Monday, August 31, 2009

TorahBytes: Only God Can Change Our Hearts (Ki Tavo)

But to this day the LORD has not given you a heart to understand or eyes to see or ears to hear. (Devarim / Deuteronomy 29:4; ESV)

As Moses is nearing the end of his time as leader of his people and prepares them for their new life in the Promised Land, he expects that they will not remain faithful to God. He is well aware that even though they had been recipients of God's goodness and witnesses of his power, they had never undergone the change of heart necessary to keep them in right relationship with him. While the consequences of their inadequate spiritual state is made clear, this statement is the ultimate reason for this: "But to this day the LORD has not given you a heart to understand or eyes to see or ears to hear (Devarim / Deuteronomy 29:4; ESV).

One of the most difficult and perhaps most controversial issues in the entire Bible is the relationship between God's sovereignty and human responsibility. While the Bible claims that God is master and king of the entire universe, we human creatures will be held accountable for our actions. People through the ages have grappled with how both of these truths can be true at the same time. Some insist on emphasizing one over the other, thinking that either God is limited in his sovereignty or we have no actual control over our actions.

But is it necessary to resolve this tension? If the Scriptures teach both and we can't figure out how they work together, then perhaps we don't have all the information we would need to know to sufficiently resolve this difficult philosophical problem. This approach may not easily satisfy you, but don't we regularly hold certain things to be true without working out all the logical inconsistencies between them? I accept that this issue is a most difficult and important one, and that the acceptance of one of these truths challenges the reality of the other. But the humility that comes from accepting that we don't have all it takes to know everything, might enable us to live with the tension (and the blessing) that arises from holding both God's sovereignty and human responsibility to be fully true at the same time.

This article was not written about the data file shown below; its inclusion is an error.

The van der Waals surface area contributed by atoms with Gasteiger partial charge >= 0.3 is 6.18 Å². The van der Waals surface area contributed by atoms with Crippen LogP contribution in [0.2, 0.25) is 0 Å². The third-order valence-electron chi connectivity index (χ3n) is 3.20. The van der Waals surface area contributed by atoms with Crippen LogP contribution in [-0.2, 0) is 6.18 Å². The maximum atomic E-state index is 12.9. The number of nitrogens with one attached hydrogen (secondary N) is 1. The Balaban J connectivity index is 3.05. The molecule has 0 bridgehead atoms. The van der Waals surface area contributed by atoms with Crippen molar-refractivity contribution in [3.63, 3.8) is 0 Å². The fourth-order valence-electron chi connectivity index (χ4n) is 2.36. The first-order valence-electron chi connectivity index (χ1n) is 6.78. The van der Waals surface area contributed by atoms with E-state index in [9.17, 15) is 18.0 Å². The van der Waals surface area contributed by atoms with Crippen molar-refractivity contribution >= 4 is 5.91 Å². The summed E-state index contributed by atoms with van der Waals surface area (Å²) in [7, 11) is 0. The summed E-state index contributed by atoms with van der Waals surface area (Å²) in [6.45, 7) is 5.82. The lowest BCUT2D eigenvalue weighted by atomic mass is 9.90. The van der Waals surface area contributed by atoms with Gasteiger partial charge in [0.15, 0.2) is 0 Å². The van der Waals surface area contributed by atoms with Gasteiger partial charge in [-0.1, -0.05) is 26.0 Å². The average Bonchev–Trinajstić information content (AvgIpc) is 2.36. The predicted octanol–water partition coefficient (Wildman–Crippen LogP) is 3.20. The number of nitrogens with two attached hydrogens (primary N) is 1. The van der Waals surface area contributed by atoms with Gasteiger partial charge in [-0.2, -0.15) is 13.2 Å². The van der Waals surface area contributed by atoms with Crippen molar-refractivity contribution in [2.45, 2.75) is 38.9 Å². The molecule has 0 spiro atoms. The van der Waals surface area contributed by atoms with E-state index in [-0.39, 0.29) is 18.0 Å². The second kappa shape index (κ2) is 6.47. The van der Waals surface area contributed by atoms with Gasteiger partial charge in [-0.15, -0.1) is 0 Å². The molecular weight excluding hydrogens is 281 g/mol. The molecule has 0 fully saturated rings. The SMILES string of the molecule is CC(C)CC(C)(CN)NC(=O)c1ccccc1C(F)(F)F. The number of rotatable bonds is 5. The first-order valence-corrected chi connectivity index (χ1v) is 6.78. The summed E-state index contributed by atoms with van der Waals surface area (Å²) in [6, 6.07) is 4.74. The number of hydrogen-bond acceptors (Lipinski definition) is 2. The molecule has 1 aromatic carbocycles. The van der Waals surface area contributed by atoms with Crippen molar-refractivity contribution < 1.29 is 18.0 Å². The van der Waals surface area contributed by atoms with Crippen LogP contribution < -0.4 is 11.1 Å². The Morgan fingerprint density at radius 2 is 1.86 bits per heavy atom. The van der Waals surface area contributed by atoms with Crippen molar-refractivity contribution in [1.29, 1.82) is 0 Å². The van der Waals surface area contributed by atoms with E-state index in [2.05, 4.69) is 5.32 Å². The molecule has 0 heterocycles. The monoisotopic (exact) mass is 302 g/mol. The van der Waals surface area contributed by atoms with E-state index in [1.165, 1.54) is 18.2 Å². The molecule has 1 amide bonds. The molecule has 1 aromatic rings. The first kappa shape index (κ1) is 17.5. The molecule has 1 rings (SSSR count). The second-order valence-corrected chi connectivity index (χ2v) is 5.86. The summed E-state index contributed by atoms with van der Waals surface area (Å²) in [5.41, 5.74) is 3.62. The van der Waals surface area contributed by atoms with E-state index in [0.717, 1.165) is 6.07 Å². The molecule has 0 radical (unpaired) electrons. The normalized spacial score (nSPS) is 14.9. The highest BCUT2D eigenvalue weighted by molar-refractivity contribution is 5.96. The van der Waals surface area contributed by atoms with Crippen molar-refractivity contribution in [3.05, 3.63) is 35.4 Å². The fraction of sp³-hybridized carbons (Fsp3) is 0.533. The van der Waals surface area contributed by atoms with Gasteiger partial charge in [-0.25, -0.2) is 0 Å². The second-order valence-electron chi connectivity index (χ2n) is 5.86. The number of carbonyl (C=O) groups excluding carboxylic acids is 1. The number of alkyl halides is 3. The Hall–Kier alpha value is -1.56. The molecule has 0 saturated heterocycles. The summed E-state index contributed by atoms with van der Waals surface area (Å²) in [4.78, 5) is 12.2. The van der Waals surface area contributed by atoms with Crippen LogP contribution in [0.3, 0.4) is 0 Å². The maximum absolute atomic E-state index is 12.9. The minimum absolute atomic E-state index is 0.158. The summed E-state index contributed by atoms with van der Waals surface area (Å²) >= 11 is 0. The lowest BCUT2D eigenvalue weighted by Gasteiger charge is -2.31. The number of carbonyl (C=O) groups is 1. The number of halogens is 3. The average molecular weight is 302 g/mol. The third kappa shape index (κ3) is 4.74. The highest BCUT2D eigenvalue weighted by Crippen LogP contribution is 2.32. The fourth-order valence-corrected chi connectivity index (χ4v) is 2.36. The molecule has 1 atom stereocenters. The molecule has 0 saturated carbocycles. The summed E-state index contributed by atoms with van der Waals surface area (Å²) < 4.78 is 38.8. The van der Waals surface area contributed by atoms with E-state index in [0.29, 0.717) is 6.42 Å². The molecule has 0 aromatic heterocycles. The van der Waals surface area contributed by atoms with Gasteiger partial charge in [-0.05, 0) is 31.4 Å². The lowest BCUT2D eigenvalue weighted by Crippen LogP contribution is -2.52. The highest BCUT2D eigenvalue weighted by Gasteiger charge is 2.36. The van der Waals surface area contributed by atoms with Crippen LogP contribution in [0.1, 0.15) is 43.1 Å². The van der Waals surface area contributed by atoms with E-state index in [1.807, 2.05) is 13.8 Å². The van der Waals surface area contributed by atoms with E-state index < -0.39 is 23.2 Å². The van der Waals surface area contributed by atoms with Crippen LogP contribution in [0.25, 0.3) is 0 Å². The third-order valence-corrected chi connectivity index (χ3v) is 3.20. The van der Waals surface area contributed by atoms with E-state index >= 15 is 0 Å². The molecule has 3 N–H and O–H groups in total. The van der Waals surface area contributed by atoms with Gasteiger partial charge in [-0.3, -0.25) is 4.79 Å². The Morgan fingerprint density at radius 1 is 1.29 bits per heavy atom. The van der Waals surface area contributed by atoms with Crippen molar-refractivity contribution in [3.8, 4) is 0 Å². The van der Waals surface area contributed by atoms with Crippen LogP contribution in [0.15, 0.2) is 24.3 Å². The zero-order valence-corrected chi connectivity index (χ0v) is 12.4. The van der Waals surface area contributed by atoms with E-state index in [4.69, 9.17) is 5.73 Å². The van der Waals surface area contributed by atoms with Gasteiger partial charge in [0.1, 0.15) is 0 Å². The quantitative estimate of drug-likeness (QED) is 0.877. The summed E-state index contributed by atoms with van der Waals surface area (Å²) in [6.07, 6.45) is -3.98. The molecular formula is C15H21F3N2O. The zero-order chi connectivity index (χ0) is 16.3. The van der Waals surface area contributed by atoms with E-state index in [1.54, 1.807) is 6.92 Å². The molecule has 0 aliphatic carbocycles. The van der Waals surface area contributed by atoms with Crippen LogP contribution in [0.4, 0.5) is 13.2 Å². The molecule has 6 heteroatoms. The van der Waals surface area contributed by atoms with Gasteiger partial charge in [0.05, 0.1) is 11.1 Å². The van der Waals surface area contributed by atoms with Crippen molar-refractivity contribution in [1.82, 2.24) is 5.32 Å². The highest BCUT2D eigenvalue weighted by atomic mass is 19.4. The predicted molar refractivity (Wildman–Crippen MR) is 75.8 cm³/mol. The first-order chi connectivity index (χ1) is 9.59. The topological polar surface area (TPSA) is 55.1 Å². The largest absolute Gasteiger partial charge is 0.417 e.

Rejecting either of these two basic truths cuts us off from the reality of life as God created it. Instead of striving for philosophical comfort, we would be much better off to learn to live with the tension. These words of Moses we have read are a wonderful opportunity to do this.

According to Moses, the people's inability to follow God in the way they should is because God had not given them that ability. As each one of us accepts how we have failed to measure up to God's standards just as the people of Israel of old, we need to realize that our spiritual inadequacy is ultimately due to God's leaving us in our natural sinful state. To be what God designed us to be can only become a reality as God himself graciously grants changes in our hearts. Human striving will never overcome our spiritual inadequacies. We need God's transforming power.

This is why God's remedy for Israel's ongoing waywardness was that he himself would cause the necessary changes we so desperately need. Many years later, through the prophet Jeremiah, God said that he would one day bring about what Moses said had not occurred in his day - a permanent change of heart: "I will put my law within them, and I will write it on their hearts (Jeremiah 31:33; ESV).

To be what God wants us to be requires the work of God in our lives. Does this mean therefore that there is nothing we can do with the spiritual inadequacies in our lives? If God hasn't changed us, then is there nothing we can do about it? Yes and no. While we cannot by our own efforts make us what we are not, we can submit ourselves to God and look to him to affect this change.

But isn't this circular reasoning? Is not our inability to rely on God due to God's not changing our hearts sufficiently so that we can rely on him? This is where not accepting that we don't know everything gets in the way of reality. While it is true that we need God's work in our hearts to rely on him, we don't see the evidence of God's work until we rely on him. As we submit to God's sovereignty we may just find that he has changed our hearts.

Sunday, August 23, 2009

TorahBytes: Free from Shame (Ki Teze)

Fear not, for you will not be ashamed; be not confounded, for you will not be disgraced; for you will forget the shame of your youth, and the reproach of your widowhood you will remember no more. (Isaiah 54:4; ESV)

Years ago a friend of mine who was a Bible translator and an expert in cross-cultural communication explained to me how some cultures are guilt based while others are shame based. It is common to confuse guilt and shame, but they are actually quite different. Understanding this difference can help us to learn to live free of both.